The only portion of the apartment that was burned was the small corner in which sat the remains of Jodie’s easy chair... and of Jodie herself.

Jodie’s 150 pounds had been reduced to less than ten pounds of charred and smoking material comprised of bone splinters, and solidified fat. However, mysteriously, her wig was only lightly singed. The wig sat on top of the remaining mass of offal with wisps of white smoke filtering up from its hairs. On the surface of the mass itself were both sets of Jodie’s partial dentures, almost none the worse from the heat. The dentures looked as if they had been hand set in the middle of the mass in a macabre half-smile. Stranger still, when firefighters appeared and probed the mass, Jodie’s skull was found buried deep inside, and it seemed... shrunk to the size of a baseball by the intense heat.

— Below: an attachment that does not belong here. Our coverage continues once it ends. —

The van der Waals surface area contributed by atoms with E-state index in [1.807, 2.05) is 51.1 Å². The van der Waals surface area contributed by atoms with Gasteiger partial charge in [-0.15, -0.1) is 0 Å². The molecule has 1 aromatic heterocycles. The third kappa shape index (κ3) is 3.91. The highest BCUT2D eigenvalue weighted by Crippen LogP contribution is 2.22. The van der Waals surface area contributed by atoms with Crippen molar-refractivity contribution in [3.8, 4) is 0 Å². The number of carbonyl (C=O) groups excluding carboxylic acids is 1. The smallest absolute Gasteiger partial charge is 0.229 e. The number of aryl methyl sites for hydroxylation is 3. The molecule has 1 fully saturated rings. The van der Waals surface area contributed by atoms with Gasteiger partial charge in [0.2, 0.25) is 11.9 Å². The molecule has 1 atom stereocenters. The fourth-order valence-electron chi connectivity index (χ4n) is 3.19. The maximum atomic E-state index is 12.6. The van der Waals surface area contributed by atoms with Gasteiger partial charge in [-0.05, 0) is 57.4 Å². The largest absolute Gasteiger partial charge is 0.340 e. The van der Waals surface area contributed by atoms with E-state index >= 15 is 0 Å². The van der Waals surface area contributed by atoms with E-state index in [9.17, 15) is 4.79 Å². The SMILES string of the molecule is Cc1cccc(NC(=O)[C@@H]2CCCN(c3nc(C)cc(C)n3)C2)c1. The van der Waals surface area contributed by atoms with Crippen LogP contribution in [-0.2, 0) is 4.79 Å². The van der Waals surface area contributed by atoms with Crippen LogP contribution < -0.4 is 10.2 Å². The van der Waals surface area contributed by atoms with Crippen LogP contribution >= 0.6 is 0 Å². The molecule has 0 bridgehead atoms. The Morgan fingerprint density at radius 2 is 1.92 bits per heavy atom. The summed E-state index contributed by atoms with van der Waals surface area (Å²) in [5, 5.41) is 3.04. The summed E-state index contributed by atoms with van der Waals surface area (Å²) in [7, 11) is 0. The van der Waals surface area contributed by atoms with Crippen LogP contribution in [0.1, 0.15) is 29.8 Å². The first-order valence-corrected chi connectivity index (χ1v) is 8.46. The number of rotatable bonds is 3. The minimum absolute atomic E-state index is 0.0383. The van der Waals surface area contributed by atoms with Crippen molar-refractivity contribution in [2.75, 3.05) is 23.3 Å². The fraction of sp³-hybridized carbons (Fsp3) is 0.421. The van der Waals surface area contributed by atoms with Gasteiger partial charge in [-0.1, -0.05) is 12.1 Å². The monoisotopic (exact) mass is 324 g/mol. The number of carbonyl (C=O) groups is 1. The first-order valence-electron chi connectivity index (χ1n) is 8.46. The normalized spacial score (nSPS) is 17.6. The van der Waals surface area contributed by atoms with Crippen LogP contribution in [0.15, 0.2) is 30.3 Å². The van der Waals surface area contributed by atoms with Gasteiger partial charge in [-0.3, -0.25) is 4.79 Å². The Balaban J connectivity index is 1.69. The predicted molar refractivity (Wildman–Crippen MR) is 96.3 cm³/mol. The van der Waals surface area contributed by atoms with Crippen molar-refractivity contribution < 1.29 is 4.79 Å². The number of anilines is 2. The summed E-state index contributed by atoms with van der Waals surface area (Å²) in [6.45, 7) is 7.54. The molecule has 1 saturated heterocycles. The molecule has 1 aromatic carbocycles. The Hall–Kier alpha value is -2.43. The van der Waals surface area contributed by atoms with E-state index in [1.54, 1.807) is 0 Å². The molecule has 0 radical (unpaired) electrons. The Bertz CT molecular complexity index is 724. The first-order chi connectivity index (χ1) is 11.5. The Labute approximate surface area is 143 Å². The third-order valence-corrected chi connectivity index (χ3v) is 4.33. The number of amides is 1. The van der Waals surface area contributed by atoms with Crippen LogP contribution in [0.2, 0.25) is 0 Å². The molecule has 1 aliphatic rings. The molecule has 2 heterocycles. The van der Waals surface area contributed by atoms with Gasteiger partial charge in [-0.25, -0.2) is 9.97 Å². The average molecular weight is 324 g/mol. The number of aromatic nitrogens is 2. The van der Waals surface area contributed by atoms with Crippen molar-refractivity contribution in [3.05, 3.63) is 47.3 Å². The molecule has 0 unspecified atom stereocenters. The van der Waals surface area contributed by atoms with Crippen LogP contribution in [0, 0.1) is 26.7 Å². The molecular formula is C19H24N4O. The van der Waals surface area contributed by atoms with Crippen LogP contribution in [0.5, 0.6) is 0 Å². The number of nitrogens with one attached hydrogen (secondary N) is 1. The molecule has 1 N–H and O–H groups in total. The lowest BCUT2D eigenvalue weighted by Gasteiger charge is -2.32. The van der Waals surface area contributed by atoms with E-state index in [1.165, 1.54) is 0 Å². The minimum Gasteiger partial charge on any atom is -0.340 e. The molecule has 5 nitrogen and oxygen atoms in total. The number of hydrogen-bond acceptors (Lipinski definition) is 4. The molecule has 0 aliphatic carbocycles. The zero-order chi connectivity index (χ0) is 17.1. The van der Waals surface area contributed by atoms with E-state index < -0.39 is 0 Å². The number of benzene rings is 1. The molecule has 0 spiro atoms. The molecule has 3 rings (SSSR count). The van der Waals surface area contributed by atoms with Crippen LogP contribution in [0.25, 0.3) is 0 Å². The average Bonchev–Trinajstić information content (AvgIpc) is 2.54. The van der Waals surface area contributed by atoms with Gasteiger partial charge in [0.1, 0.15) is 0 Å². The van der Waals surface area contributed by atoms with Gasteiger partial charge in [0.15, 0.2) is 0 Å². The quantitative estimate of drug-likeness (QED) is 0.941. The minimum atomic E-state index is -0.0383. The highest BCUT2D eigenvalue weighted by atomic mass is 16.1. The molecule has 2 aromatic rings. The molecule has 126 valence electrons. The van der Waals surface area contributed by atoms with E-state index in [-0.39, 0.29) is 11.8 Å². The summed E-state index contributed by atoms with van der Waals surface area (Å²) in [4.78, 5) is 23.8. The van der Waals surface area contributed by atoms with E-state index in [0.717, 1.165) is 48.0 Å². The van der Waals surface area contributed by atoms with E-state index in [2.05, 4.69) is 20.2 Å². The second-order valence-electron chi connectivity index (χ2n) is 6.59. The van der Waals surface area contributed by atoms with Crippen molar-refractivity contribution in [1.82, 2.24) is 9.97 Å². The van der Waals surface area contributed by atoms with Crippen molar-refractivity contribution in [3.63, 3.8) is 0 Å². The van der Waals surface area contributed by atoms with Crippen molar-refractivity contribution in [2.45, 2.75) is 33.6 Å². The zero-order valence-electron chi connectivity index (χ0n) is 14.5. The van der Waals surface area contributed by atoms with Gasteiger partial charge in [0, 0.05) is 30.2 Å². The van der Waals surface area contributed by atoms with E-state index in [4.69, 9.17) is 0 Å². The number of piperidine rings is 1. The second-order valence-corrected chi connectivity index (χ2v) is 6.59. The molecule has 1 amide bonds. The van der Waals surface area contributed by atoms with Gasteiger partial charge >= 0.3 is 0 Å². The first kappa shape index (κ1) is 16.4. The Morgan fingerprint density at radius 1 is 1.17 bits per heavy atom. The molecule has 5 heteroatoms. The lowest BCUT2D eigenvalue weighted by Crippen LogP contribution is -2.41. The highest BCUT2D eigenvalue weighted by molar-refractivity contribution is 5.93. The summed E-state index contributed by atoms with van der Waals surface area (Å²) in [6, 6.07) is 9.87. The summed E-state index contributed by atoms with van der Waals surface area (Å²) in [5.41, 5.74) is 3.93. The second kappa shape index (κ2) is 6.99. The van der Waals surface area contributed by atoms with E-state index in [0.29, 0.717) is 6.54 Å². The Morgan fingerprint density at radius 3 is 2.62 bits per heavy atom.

Experts at local Rivier College were retained by the authorities to assist in the investigation. These experts pointed out that a temperature of 3200 degrees was necessary for such a thorough cremation. They could offer no explanation why the holocaust was limited to the one area of the apartment and why the apartment was not otherwise damaged by the intense heat. They had no clue what started the fire or why it stopped short of consuming the entire apartment, if not the entire building.